As mentioned earlier, on e of the officials had no trust in the executives on the issue of saving Hostess. This was due to a pay rise of 240%, while the company was just about to go bankrupt in its previous crisis. A 240% increase doe not look normal. Rather, it shows a greedy executive that is ready to exploit the company. Normally, a company does not go bankrupt in a day. Therefore, raising their salaries by this percentage before the bankruptcy was a bad sign. Thus, the executives who represent the company have been involved in unethical behavior before that could have contributed to the status of the company at present. In addition, despite seeking to reduce pension, the company is planning to tighten the rules and regulations for the workers. This would not be fair to the workers who might have had little to blame.

Solving of the Dispute

            In such a dispute where the company was, filing for a bankruptcy under the federal law requires a court hearing (United States Department of Labor, 2012). In addition, for the company to reject the agreement with the unions there would be need for a court to make a fair ruling. The company was persuading the judge to grant the company permission to reject the agreement while the union was fighting to have the agreement remain. The solution was dependent on the ruling made by the judge. A few months ago, the judge found no reason to deny the company their requests. The solution was granted in favor of the company, where they were allowed to reject the union agreement on labor. However, this cannot be considered a solution considering it was not an agreement. More so, the union is still fighting to come up with a solution for the company and the workers (Stagemeyer, 2012).

Third Party Role

The role played by the third party was listening to the reasons the company had for rejecting the union agreements. Upon verifying they were justifiable, the judge saw no reason to deny the company what it sought. In this case, the third party was the court. The court had the power to make the decision they deemed right and legal, despite what would be the consequences to the workers. The court had only to find out whether the reasons for rejecting the union agreement were substantial. In this case, due to the situation of the company, and what would happen to it if the reduction were not made, it was found reasonable to allow the company to reject the agreement. More over, if the company would liquidate, the workers would loose their jobs. Thus, the third party played the role of making a judgment on the dispute as opposed to third parties that facilitate negotiations so that parties involved can come to an agreement (Colosi & Berkeley, 2006).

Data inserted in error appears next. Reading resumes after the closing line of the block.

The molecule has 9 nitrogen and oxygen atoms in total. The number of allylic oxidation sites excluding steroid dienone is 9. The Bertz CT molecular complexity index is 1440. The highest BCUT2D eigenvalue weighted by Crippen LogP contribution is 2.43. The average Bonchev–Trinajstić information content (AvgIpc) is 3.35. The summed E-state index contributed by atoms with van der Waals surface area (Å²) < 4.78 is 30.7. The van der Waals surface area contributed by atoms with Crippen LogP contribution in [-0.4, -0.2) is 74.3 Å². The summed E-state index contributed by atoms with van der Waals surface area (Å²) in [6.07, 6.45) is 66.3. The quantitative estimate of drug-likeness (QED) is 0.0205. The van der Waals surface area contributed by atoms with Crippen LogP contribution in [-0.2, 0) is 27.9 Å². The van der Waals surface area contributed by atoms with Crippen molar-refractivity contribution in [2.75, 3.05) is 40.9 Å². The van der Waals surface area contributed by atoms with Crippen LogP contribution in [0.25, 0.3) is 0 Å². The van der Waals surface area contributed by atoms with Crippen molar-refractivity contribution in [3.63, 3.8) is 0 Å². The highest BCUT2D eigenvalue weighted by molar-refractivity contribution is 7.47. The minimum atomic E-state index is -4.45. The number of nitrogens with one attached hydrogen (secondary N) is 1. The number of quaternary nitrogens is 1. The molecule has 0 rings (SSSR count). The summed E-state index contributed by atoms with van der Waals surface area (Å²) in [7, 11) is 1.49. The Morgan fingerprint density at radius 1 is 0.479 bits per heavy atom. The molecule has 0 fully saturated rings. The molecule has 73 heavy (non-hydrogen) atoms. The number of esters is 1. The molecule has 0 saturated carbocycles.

Alternative Solution for the Dispute

            Considering the company was going into bankruptcy and would soon face liquidation if it did not reduce on its coast structure, I think there was no better solution. Probably an alternative could have been having the company and the unions discuss the matters between themselves before going to the courts. However, the company had no other way of preventing liquidation except through cost cutting measures to increase their competitive advantage. Considering the unions did not want the company to reduce the pension funds, it could have been quite hard to come to an agreement since the company had no time until they would be forced to liquidation. However, the solution sought by the company was out of desperation not only to save the company, but also to ensure that workers would not have to be jobless after the company liquidates. Additionally, pensions are future benefits and it would take sometime for the workers to realize the effect. The pensions cold be paid back later if the company could come off the current situation as a growing company as intended by the executives.




Caisley, K.T. (2007). Collective Bargaining: CCH a Wolters Kluwer business. New Zealand: CCH New Zealand Limited.

Colosi, T.R. & Berkeley, A.E. (2006). Collective Bargaining: How it Works and why: a Manual of Theory and Practice. New York, N.Y: Juris Publishing, Inc

Hsu, T. (2012, April 18). Hostess Brands labor dispute could lead to liquidation. Los Angeles Times. Retrieved from

Stagemeyer, S. (2012). Teamsters: Judge refuses to reject Hostess labor contracts. Retrieved from

United States Department of Labor, (2012). Collective Bargaining Agreements File: Online Listings of Private and Public Sector Agreements. Retrieved from